I highly recommend this book to anyone who would like to learn history in a non-boring way.  ⚠ THIS BOOK IS NOT FOR THE FAINT OF HEART ⚠ It has a very sad ending and contains very deep insight into life during one of histories most tragic times.  I hope that you can pick it up at your local library or bookstore as this is a life-altering read.

-Evan G., 6th grade

Book Review: The Fire Seekers by Richard Farr

fire_seekersYou’ve heard the stories repeated, every religion and culture has a different way of telling them, it’s the story of the end of the human race…  Set in modern times, ancient Gods are rising, mass disappearances of people are occurring and a terrorist organization named the Seraphim is at large. 17 year-old Daniel Calder, who has a famous archeologist for a father and America’s top business woman/mountain climber for a mother, has a journey to take in order to save the human race. He has to connect the dots and discover what humanity has been denying since the very first civilizations. In this witty, fast-paced tale, Daniel must rediscover secrets long lost and find out the mystery behind the Fire Seekers.

I noticed that I kept mixing this book up with other series because the voice used by the author is similar to those of Rick Riordan, James Patterson and John Flanagan.  These happen to be some of my favorite authors.  This is a suspenseful mystery novel that relates life in other countries to that of life on American soil.  This story really helps the reader appreciate the circumstances they live in and realize all the bad things in the world that they don’t have to partake in. The reader will get a deeper look at human society in which there are problems that can and can not be fixed. Though this novel is fictional, it rings with truth.  I enjoyed the themes that occur throughout the book including world religion, mythology and childhood independence.

-Evan G., 6th grade

Book Review: Jack Templar, Monster Hunter, by Jeff Gunhus

Pageflex Persona [document: PRS0000030_00040]Jack Templar is just an ordinary 13 year-old boy.  His biggest concerns in life are girls, growing pains, and trying to keep decent grades at school.  The day before his 14th birthday, Jack wakes up astounded to find that he has gained superhuman strength, not unlike Peter Parker in the Hollywood Spiderman film.  That morning in his garage, he lifts a 48lb dumbbell with one hand. Then, on the way to school he makes an easy slam  dunk. He also impresses his crush by beating up a bully in front of the school.  He is definitely loving life!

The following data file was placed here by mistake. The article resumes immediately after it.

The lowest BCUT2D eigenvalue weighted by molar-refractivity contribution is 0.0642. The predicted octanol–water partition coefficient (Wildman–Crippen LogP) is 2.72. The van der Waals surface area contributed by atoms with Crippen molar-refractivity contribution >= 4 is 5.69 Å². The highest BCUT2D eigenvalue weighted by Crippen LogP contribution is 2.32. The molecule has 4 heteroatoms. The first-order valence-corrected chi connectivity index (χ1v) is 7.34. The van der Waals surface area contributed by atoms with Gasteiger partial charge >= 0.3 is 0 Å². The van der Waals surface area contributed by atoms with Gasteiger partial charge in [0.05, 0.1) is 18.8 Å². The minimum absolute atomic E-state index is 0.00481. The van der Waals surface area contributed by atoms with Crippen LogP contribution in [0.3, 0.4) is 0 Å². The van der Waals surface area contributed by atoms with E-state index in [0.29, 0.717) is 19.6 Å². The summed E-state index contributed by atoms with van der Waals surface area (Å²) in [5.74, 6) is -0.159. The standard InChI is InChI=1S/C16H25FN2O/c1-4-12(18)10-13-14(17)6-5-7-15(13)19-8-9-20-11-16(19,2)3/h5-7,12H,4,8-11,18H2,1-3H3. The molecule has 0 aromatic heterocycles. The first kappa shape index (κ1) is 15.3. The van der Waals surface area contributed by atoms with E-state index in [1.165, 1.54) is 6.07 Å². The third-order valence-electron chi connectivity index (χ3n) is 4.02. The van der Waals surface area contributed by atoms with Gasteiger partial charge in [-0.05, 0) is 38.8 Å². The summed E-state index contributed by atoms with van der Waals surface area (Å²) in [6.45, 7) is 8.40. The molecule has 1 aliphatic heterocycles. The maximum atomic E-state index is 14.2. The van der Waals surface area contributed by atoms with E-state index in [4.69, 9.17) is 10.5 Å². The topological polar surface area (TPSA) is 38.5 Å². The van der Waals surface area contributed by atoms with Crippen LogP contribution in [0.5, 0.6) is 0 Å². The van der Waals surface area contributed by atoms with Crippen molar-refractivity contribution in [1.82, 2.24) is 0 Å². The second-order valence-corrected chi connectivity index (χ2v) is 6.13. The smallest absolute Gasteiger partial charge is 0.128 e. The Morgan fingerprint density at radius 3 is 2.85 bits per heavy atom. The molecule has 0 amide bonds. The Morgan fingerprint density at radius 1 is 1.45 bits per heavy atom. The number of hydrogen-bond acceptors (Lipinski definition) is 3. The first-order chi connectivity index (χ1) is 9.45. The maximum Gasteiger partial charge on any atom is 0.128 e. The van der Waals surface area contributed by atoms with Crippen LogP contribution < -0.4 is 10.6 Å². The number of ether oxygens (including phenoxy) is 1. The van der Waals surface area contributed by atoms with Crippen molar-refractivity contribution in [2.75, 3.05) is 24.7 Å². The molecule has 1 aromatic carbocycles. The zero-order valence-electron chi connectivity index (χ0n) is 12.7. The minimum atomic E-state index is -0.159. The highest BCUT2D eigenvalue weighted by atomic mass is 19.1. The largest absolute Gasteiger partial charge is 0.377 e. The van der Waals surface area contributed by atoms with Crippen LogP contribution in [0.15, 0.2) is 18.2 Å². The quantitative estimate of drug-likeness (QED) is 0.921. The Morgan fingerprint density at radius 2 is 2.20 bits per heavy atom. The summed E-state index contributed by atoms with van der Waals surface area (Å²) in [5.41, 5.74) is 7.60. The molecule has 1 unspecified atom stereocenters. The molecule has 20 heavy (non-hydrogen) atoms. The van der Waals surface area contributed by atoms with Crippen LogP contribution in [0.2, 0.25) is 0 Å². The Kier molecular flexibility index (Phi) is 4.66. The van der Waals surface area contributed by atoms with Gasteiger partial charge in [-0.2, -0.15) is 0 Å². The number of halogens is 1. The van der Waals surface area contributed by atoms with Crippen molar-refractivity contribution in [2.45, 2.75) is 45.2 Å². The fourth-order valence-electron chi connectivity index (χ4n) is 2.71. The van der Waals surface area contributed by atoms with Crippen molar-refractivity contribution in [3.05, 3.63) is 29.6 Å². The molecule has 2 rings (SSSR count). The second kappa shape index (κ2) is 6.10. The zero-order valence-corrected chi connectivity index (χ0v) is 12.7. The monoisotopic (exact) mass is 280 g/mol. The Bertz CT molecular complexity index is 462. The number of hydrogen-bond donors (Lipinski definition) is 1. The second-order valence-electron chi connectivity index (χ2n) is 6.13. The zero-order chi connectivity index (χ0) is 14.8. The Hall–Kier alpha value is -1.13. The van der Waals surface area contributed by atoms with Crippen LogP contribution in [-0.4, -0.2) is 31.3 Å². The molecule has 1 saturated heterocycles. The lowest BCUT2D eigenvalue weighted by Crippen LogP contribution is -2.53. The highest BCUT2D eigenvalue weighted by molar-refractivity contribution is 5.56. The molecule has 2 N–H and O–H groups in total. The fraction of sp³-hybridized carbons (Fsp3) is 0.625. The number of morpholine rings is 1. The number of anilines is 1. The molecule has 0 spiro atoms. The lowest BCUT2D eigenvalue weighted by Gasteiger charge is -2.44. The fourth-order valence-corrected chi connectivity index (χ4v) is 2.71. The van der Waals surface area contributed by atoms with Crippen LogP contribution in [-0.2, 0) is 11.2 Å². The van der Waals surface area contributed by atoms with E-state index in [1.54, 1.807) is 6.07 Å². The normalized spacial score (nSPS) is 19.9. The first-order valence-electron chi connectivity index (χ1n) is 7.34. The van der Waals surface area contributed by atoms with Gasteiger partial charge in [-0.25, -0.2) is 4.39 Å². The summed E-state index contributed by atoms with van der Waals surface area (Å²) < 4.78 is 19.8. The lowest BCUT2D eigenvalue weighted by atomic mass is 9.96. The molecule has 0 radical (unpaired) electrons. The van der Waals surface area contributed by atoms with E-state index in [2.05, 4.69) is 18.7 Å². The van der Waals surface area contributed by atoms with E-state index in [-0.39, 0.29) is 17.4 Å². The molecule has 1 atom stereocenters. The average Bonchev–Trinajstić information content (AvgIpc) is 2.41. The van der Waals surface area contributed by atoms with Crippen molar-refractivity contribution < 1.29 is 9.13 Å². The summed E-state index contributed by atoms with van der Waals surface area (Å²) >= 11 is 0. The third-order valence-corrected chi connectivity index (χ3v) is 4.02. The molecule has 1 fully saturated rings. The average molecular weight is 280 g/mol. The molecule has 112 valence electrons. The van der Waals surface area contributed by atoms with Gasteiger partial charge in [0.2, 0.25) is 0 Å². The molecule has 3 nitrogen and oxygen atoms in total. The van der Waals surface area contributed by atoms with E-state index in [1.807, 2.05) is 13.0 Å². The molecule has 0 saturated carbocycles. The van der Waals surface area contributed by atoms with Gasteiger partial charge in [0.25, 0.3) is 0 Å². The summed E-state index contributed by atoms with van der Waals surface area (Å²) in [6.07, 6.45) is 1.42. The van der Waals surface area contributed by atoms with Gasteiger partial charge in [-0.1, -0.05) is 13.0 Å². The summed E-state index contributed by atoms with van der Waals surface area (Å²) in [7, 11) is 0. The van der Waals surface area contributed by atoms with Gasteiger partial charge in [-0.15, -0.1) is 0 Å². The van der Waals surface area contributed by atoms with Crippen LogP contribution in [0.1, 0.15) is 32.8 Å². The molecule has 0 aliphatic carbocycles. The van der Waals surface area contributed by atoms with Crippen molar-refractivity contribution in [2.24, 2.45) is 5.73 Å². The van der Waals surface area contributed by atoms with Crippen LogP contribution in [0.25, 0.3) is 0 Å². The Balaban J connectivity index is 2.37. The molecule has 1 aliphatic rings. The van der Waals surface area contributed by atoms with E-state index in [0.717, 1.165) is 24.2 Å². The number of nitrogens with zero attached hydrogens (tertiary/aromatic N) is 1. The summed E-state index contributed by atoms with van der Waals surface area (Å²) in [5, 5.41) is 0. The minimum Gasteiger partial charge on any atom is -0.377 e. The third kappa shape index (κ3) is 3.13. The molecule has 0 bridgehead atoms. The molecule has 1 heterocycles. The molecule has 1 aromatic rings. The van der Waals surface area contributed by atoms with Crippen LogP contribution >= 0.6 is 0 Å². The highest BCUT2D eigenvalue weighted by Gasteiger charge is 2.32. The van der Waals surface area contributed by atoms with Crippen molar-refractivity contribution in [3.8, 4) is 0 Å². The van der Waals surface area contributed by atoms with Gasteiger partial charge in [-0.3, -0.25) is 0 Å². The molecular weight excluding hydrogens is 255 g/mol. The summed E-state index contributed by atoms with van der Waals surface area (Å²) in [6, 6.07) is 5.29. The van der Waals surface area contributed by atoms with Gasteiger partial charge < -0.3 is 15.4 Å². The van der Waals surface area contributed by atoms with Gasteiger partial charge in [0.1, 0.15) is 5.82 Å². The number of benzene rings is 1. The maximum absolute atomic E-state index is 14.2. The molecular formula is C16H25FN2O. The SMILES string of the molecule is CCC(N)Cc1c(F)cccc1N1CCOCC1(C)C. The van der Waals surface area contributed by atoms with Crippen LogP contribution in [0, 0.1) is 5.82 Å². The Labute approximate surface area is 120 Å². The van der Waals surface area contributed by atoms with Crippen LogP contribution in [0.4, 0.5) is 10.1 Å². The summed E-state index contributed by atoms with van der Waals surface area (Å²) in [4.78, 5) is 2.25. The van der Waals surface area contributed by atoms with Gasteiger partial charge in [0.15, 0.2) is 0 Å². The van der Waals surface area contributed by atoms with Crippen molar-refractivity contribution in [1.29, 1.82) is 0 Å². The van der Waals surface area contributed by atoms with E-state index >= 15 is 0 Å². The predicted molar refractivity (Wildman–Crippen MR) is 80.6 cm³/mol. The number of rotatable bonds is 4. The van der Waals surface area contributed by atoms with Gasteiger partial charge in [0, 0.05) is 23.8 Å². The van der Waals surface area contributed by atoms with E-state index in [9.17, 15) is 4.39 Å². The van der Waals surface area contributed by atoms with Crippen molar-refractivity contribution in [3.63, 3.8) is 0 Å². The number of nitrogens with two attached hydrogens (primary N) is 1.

Then, disaster hits!  His school Principal turns into a bat creature and threatens him.  He then bumps into a 3,000 year old vampire and goes on to save a strange girl from being killed by a troll.  As the day goes on, he finds himself fighting for his life against spirits, demons and monsters galore.

This exciting book reveals the author’s point of view about survival of the fittest and how friendship conquers all.  Gunhus also shows how some sacrifices are worth making and some aren’t.  This epic novel causes the reader to think about other possibilities, about how many things go unnoticed in the world.  There is a whole civilization of monsters in his story that has gone unnoticed by the human population.  It makes fun of how many little details or big happenings occur without anybody ever knowing.

I would recommend this book because of the main character’s realistic reactions and the overall authentic tone of the story even though it is make believe.  It is appropriate for all ages since it is pretty clean considering it is a book about hunting monsters. I absolutely loved it!

Evan G., 6th grade

Book Review: I Am The Messenger by Markus Zusak

messengerEd Kennedy is about as low as they go… he is a drinking, smoking, underage cabdriver and the only thing he cares about in his mundane world is his dog named The Doorman. And one more thing… he LIVES for card games and gambling. However, this all changes in one day when he accidentally stops a bank robbery and receives a playing card in the mail with three addresses and three times on them. As he gets more playing cards, more mysteries are revealed about the sender, pulling Ed into a miraculous journey that solves other people’s and his own problems.

World renowned author of The Book Thief, Markus Zusak does it again. He works his best magic yet in bringing this novel to life in the mind of the reader. He expertly hooks and reels you into his story with gripping suspense and mystery that will keep anyone on the edge of their seats. It is quite descriptive, using words that you don’t usually hear in the American language such as “mate” and “arse” and “bloke.” Since the author resides in Australia, he seems to bring his culture to the conversations between his characters. This novel is funny and thought-provoking, and I think you will enjoy it as much as I did.

-Evan G., 6th grade